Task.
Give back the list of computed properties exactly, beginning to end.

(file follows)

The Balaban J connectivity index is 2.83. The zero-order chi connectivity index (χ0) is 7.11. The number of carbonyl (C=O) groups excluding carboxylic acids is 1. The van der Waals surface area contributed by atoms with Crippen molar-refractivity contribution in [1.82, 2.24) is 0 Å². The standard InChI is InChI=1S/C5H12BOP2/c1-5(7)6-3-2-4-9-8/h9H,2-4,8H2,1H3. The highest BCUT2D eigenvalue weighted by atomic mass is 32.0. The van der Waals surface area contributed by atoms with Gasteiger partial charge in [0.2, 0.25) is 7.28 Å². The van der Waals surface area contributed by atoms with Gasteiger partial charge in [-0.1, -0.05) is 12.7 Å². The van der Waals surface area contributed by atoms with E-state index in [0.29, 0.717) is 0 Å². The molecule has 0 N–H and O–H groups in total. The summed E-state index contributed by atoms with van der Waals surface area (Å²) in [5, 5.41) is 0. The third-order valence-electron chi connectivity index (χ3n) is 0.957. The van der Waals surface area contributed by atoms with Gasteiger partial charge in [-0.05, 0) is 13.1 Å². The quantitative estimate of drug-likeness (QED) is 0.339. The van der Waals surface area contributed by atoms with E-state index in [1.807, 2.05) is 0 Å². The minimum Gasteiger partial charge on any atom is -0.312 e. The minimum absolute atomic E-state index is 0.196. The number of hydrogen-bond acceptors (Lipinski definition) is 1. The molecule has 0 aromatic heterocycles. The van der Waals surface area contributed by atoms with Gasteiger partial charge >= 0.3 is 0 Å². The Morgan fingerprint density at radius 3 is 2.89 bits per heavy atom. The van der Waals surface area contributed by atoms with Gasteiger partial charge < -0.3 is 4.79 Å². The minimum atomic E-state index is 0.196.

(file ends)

The Balaban J connectivity index is 2.83. The zero-order chi connectivity index (χ0) is 7.11. The number of carbonyl (C=O) groups excluding carboxylic acids is 1. The van der Waals surface area contributed by atoms with Crippen molar-refractivity contribution in [1.82, 2.24) is 0 Å². The standard InChI is InChI=1S/C5H12BOP2/c1-5(7)6-3-2-4-9-8/h9H,2-4,8H2,1H3. The highest BCUT2D eigenvalue weighted by atomic mass is 32.0. The van der Waals surface area contributed by atoms with Gasteiger partial charge in [0.2, 0.25) is 7.28 Å². The van der Waals surface area contributed by atoms with Gasteiger partial charge in [-0.1, -0.05) is 12.7 Å². The van der Waals surface area contributed by atoms with E-state index in [0.29, 0.717) is 0 Å². The molecule has 0 N–H and O–H groups in total. The summed E-state index contributed by atoms with van der Waals surface area (Å²) in [5, 5.41) is 0. The third-order valence-electron chi connectivity index (χ3n) is 0.957. The van der Waals surface area contributed by atoms with Gasteiger partial charge in [-0.05, 0) is 13.1 Å². The quantitative estimate of drug-likeness (QED) is 0.339. The van der Waals surface area contributed by atoms with E-state index in [1.807, 2.05) is 0 Å². The minimum Gasteiger partial charge on any atom is -0.312 e. The minimum absolute atomic E-state index is 0.196. The number of hydrogen-bond acceptors (Lipinski definition) is 1. The molecule has 0 aromatic heterocycles. The van der Waals surface area contributed by atoms with Gasteiger partial charge >= 0.3 is 0 Å². The Morgan fingerprint density at radius 3 is 2.89 bits per heavy atom. The van der Waals surface area contributed by atoms with Gasteiger partial charge < -0.3 is 4.79 Å². The minimum atomic E-state index is 0.196.